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Rob Sheffield

Rob Sheffield is the author of Dreaming The Beatles: The Love Story of One Band and the Whole World (Dey Street, 2017). His books include On Bowie, Turn Around Bright Eyes: The Rituals of Love and Karaoke, Talking To Girls About Duran Duran and Love Is A Mix Tape. He writes for Rolling Stone and will probably ruin your karaoke evening with “Bad Liar.”

“What’s New Romantic About ‘New Romantics’: Taylor Swift and the Bizarrely Unkillable Legacy of New Wave”
The New Romantic pop trash of the early 1980s was not designed with any future in mind, least of all a future that would involve suburban American country starlets. It was a music of disguise and piracy, scandal and outrage, perpetrated by poseurs like Duran Duran and Adam Ant, Culture Club and Visage, Kajagoogoo and Haysi Fantayzee and the Human League, under the spell of Bowie and Roxy and Chic. It was a pageant of ritualized gender taboo violations, a nightclubbing fantasy that appealed primarily to bookish teens who didn’t venture outside after dark. It was a self-proclaimed “Futurism” for which zero future was presumed, a pop thrill whose ephemerality was a crucial part of the attraction for both friends and foes. (Rolling Stone’s review of the first Depeche Mode album, in May 1982: “Don’t look now, but you just missed the New Romantics.”)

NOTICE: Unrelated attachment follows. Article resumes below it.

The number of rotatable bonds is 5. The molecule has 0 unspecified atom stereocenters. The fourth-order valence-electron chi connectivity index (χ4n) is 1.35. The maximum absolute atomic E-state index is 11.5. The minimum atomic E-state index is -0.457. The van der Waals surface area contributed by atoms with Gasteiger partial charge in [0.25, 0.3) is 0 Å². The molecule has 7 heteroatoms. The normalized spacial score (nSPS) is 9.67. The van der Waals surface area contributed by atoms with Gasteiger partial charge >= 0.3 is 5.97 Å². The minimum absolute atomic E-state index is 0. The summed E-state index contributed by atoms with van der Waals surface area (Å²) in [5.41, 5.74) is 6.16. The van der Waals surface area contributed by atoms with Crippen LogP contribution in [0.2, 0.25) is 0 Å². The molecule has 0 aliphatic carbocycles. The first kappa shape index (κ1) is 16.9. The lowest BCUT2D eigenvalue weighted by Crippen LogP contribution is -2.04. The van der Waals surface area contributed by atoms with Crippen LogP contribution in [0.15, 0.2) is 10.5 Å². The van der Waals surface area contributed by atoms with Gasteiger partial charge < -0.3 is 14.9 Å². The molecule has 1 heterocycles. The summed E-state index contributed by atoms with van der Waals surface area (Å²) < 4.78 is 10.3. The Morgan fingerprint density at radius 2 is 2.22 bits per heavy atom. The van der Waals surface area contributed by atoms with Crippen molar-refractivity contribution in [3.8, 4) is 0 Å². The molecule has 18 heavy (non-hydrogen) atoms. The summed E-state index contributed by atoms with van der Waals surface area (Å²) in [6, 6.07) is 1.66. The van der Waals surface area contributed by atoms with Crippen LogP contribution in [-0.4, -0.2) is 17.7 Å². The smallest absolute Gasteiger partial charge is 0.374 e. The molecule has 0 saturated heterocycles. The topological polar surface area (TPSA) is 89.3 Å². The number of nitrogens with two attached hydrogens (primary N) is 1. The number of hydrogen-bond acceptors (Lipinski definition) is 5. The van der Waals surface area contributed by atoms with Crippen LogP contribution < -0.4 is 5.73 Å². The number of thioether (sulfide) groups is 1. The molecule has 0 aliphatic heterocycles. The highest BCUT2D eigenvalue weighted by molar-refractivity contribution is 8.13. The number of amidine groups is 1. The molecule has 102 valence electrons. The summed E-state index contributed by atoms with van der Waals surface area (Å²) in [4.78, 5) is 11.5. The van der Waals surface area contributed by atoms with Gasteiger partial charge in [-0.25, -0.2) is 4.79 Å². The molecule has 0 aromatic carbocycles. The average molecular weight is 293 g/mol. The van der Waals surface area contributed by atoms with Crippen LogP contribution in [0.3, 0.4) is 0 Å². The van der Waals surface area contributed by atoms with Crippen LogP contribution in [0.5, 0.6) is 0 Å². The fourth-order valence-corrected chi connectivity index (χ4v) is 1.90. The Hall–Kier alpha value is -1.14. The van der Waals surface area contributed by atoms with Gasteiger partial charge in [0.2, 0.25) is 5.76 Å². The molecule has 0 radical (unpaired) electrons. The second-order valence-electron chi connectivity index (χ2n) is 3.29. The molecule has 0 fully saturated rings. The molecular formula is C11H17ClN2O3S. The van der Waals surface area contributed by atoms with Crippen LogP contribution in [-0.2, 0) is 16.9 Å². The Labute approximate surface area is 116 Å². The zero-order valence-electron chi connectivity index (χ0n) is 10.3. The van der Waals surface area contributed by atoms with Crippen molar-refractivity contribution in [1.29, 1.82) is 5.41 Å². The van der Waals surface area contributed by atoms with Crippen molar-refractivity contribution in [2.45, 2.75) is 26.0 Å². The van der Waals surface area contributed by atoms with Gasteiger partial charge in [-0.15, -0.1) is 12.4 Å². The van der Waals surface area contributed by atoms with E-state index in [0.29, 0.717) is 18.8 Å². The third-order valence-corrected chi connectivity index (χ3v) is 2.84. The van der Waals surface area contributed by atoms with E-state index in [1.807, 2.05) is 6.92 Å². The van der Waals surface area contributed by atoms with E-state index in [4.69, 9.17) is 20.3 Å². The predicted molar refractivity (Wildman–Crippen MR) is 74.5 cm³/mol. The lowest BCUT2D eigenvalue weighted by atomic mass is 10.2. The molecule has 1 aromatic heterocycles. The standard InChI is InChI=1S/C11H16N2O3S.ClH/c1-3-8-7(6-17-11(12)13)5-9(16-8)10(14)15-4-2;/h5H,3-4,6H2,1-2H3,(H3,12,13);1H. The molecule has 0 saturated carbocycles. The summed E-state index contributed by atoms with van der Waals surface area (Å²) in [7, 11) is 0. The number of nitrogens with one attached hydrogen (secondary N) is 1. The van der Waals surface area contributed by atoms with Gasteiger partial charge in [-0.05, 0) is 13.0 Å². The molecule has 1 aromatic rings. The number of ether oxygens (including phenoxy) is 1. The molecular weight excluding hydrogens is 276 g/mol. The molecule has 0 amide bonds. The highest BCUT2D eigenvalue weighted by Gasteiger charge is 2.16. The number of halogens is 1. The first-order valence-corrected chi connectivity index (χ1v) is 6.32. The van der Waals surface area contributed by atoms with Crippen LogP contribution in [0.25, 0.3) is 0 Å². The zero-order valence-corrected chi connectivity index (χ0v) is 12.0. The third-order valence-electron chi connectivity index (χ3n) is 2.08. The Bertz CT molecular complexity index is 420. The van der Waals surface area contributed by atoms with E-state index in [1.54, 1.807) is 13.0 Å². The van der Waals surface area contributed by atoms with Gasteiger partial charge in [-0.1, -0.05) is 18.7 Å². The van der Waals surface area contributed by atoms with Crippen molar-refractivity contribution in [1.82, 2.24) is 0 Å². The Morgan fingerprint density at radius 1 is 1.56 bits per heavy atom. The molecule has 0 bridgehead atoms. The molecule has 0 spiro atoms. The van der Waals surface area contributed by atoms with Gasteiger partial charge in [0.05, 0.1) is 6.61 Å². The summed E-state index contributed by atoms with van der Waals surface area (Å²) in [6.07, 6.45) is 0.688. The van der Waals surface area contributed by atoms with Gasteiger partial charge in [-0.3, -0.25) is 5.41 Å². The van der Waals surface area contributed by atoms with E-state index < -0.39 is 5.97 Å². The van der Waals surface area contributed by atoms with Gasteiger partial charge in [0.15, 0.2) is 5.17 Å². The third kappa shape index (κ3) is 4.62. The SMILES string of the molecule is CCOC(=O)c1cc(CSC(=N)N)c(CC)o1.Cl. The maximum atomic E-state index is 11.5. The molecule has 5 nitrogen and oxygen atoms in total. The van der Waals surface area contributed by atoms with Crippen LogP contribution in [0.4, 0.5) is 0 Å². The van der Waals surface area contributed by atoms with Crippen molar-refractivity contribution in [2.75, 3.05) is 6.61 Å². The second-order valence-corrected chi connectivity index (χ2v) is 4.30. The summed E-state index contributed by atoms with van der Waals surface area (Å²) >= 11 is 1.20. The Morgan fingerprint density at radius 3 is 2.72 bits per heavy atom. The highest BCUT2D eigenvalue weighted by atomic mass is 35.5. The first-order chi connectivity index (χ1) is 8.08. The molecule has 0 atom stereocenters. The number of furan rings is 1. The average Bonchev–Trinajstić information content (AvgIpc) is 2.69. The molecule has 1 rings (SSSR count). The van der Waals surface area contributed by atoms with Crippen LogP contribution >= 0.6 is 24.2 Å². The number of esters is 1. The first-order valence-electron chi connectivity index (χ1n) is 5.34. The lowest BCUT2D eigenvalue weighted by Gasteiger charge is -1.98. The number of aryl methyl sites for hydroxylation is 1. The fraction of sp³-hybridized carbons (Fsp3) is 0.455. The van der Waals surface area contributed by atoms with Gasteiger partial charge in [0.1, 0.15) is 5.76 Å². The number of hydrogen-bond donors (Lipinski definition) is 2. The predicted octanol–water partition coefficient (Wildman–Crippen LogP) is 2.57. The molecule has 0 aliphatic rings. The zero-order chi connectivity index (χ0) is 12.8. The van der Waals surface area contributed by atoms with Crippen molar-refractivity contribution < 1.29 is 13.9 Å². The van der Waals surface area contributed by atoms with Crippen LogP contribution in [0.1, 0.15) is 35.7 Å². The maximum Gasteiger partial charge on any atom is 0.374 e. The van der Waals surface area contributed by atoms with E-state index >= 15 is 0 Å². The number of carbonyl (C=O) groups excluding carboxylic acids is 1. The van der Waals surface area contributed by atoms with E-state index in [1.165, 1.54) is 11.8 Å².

Obviously, it is deeply weird that the New Romantic legacy continues to warp, mutate, and saturate pop fantasies. No song epitomizes this quite like Taylor Swift’s “New Romantics.” After her country-pop blockbuster Red, Swift’s brand was established; all she needed to do to pack stadiums for the rest of her career was to stand onstage with an acoustic guitar. This is not what she chose to do. Instead, she embraced Eighties-identified synth-pop, led by “New Romantics,” a manifesto so weird she initially left it off her album, only to reclaim it as the centerpiece of her 1989 tour and release it as a single. What is it about the New Romantic legacy that makes it a place for intersecting ways of hearing pop history—and ways of fantasizing a sexual identity within that history, a place where Taylor Swift and Steve Strange can inhabit the same dance floor? And what is it about the New Romantic legacy that continues to inform pop ideas of gender mutation?